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How to generate thousands of usernames and halfway decent passwords with Bash๐Ÿ’ฏ๐Ÿ’ฏ

Pascal Thormeier
Passionate full stack web developer, he/him.
ใƒป5 min read

Have you ever needed, say, an astonishing number of user names and passwords? I recently did and thought to myself: "I can automate that!"

But, first of all...

What kind of user names and passwords are we talking about?

Some tools use them a lot, especially for anonymous users: Positive adjectives together with animal names. For example: "Knowledgeable ibex" or... See, it's quite hard to come up with those, especially if English isn't your first language. I was thinking for a good 5 minutes and the ibex was the only example I could come up with. To be fair, I haven't had a coffee yet... I'm getting off topic. Where was I? Anyways, you get the idea: "Positive adjective + animal". Such user names can be used as testing data, anonymous users or basically any use case where a lot of unique user names are necessary.

The password should ideally be something random, too. 16 characters, including numbers, uppercase and lowercase letters, and some special characters like !._-,;?^$+"*%&/()=.

Getting the data

So, let's first gather some data. I need animals and positive adjectives. I found a pretty large list of animals over at a-z-animals.com and a large list of positive adjectives at grammar.yourdictionary.com. Perfect. I create two lists, separated by newlines and put them in two files, namely animals.txt and adjectives.txt. So far so good, that's all the data I need, the rest is done with Bash.

Mapping a file using mapfile

Since Bash 4.0 there's a neat command called mapfile that reads a file line by line and creates an array out of it. I use this to read out all adjectives and animals:

#!/bin/bash

mapfile ADJECTIVES < ./adjectives.txt
mapfile ANIMALS < ./animals.txt
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Generating the usernames

To generate a large number of user names, I could now randomly select one of each and concatenate them:

#!/bin/bash

mapfile ADJECTIVES < ./adjectives.txt
mapfile ANIMALS < ./animals.txt

RANDOM_ADJECTIVE=$(echo ${ADJECTIVES[$RANDOM % ${#ADJECTIVES[@]} ]})
RANDOM_ANIMAL=$(echo ${ANIMALS[$RANDOM % ${#ANIMALS[@]} ]})
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I'm using $RANDOM here to generate a random number. This random number mod the size of the list guarantees to create a random number that is one of the array indices of that list. with ${LIST[...]} I then get the randomly chosen element.

Next, I concatenate them and massage the string a bit:

# ...

RANDOM_ADJECTIVE=$(echo ${ADJECTIVES[$RANDOM % ${#ADJECTIVES[@]} ]})
RANDOM_ANIMAL=$(echo ${ANIMALS[$RANDOM % ${#ANIMALS[@]} ]})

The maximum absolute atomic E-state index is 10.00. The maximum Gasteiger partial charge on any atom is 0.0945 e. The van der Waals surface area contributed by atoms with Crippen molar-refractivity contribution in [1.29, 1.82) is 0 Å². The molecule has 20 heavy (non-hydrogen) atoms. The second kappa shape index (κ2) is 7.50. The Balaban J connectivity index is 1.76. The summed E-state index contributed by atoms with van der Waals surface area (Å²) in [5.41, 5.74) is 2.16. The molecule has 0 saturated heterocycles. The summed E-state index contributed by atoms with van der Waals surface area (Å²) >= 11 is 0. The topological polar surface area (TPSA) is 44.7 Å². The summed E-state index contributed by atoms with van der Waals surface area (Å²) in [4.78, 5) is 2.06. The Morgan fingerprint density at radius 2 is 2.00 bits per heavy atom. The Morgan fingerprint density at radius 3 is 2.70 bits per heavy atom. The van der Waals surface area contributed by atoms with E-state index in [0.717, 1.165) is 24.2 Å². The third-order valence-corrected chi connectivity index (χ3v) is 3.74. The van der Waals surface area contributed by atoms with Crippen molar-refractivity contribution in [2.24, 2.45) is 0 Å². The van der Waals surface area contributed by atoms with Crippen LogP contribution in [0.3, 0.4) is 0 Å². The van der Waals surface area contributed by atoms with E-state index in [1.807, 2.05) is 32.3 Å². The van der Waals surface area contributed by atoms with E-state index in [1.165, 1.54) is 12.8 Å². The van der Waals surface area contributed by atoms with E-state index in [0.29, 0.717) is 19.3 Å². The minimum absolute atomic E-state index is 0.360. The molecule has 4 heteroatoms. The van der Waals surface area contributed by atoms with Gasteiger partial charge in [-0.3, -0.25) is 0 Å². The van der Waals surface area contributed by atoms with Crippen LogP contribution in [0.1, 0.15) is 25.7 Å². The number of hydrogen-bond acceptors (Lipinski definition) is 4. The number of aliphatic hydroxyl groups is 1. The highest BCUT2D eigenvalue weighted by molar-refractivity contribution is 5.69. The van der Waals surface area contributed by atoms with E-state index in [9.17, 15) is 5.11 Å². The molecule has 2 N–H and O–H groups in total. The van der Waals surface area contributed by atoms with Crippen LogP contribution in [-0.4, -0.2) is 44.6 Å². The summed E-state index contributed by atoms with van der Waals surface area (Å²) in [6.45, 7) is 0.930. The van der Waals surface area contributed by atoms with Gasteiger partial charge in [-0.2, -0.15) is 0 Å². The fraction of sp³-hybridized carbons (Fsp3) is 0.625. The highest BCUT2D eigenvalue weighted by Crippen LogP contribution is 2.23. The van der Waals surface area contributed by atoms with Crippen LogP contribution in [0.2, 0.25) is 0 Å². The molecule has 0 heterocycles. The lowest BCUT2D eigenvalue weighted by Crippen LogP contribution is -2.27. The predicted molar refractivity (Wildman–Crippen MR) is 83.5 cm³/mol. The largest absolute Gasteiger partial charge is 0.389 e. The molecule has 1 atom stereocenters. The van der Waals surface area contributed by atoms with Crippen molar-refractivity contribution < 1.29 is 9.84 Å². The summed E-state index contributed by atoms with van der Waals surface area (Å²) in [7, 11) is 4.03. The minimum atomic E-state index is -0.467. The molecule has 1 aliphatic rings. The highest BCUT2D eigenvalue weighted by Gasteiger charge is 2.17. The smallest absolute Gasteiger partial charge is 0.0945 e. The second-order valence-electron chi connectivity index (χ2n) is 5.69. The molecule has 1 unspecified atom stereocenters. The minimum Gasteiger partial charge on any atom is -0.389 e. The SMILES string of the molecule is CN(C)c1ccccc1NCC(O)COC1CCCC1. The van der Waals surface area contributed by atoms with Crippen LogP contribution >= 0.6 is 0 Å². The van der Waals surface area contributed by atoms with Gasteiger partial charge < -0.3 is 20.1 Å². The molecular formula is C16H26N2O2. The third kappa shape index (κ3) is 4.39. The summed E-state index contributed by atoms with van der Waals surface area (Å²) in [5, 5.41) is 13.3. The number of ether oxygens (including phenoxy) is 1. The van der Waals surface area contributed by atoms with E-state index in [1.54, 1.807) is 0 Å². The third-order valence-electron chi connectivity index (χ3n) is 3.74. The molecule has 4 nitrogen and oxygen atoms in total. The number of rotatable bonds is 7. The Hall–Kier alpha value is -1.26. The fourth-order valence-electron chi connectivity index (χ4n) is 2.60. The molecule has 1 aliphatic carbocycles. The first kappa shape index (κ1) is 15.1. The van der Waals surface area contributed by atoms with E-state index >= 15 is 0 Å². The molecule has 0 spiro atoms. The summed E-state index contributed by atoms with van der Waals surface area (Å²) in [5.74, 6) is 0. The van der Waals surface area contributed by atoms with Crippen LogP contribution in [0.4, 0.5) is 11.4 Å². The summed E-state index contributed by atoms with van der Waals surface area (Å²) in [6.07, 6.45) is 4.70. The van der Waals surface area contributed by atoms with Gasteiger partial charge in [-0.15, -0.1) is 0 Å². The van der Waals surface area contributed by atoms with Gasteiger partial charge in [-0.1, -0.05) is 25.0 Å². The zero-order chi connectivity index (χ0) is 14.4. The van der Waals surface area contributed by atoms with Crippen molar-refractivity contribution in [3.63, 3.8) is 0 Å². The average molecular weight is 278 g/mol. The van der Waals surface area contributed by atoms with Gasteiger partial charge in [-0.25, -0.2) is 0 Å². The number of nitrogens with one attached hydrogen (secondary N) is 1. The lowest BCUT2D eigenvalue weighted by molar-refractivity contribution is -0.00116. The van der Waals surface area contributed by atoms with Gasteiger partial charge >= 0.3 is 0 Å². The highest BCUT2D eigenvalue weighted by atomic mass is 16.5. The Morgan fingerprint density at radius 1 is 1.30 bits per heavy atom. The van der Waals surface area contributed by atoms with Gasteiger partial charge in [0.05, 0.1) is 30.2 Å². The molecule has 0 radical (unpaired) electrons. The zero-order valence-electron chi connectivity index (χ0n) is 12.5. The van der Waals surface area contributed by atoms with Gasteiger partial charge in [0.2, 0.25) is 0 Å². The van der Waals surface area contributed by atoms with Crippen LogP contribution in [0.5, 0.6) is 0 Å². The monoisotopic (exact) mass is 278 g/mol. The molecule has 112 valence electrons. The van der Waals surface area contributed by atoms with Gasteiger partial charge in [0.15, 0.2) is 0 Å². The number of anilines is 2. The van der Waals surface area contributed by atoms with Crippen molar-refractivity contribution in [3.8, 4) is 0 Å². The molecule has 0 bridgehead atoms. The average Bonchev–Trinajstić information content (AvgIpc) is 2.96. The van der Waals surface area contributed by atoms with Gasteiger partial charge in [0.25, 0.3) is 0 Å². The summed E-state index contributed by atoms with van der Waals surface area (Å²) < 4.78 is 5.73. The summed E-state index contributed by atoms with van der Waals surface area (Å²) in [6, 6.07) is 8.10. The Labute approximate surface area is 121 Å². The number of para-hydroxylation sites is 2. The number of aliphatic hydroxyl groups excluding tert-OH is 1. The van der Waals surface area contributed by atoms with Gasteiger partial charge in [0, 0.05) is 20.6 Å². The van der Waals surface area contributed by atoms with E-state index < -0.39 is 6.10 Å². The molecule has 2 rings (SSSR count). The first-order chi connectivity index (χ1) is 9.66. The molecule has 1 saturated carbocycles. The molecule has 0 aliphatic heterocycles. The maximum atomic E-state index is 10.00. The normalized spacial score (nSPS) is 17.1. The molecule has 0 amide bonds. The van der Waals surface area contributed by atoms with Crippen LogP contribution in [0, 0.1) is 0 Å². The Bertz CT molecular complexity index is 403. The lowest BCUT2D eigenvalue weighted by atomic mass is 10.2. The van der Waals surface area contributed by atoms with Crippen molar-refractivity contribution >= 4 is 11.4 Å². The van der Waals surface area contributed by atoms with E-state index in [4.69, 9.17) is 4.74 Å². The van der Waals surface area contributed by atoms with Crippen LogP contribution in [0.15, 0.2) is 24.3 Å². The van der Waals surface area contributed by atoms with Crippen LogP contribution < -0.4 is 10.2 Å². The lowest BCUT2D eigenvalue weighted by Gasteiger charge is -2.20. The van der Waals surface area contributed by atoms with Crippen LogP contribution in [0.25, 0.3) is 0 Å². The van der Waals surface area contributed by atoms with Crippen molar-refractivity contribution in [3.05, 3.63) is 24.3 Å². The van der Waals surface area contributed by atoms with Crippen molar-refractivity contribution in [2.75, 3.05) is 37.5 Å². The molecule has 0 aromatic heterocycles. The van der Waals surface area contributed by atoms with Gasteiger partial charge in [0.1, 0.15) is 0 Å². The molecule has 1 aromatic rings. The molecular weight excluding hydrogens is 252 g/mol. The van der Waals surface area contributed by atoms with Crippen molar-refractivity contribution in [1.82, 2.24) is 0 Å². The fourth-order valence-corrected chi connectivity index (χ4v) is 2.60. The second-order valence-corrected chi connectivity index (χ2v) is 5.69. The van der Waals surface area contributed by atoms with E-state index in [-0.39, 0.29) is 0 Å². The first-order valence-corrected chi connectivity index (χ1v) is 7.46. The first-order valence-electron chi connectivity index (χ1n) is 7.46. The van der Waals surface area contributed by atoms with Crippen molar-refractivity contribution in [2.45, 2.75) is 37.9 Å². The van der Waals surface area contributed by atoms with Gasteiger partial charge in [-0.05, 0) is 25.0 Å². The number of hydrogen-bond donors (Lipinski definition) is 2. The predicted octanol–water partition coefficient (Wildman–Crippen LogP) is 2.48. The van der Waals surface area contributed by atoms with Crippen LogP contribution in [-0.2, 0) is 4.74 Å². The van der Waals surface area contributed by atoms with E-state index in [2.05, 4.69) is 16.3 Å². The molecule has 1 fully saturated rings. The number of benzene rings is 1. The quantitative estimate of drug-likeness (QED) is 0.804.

# Concat
ADJECTIVE_ANIMAL=$(echo $RANDOM_ADJECTIVE-$RANDOM_ANIMAL)

# Make it machine readable
MACHINEREADABLE=$(echo $ADJECTIVE_ANIMAL | iconv -t ascii//TRANSLIT | sed -r s/[^a-zA-Z0-9]+/-/g | tr A-Z a-z)
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First, all characters that are not ASCII are transliterated as such using iconv, for example รคร รก should all become a. Then I replace all non-alphanumeric characters with - using sed -r. In the last step, I transform the string to lower case using tr.

This now produces things like these:

fantastic-poodle
giving-dalmadoodle
glowing-sheepadoodle
focused-pointer
articulate-fly
glittering-stag-beetle
articulate-leopard-frog
unique-estrela-mountain-dog
excellent-russell-terrier
splendid-echidna
brilliant-italian-greyhound
magnificent-barnacle
polite-saint-bernard
glittering-eastern-bluebird
imaginative-manta-ray
willing-doberman-pinscher
faithful-drever
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Gotta love the fantastic poodle!

Generating the password

Now for the fun part: Generating a decent password. I rely on the OS here by using /dev/urandom:

# ...
PASSWORD=$(cat /dev/urandom | tr -cd '[:graph:]' | fold -w 24 | head -n 1)
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So a random bit string is read from /dev/urandom, which is then transformed into a string containing all printable characters (using [:graph:]). The string is then folded into words with 24 characters length. The first one of these words is then selected with head -n 1. This produces passwords like these:

Lb6UR+-iF5xj5`q}g1t(d3Dn
W]Aai"t,<H:)M[QV$lJi~H.%
V~2=Jq2InaGAU^Y\Uzx^9500
+XuY\[7-]g<[FyYKpE+"G[r7
=LYmTQ$D"}MN5]wC{$;ySE.}
jsE:y+A)NV{0CHvO-D)wazx*
2TB1~~Q~8d<_'Zj)ED$1yQ8\
!=bV.w0ko0F/Y"98M`ZzS1'%
IVmd4XfNR3'iffVUuwJ"[_IT
CR,Iq`},c5X7JdFfF7b@bi3!
:{y%'0%M~ys1lhR=$d,xNE"%
D*0AJikOKcBUo&6hku]g<(ZC
fQK'%R8("+*/o;.Vfd<7;/"W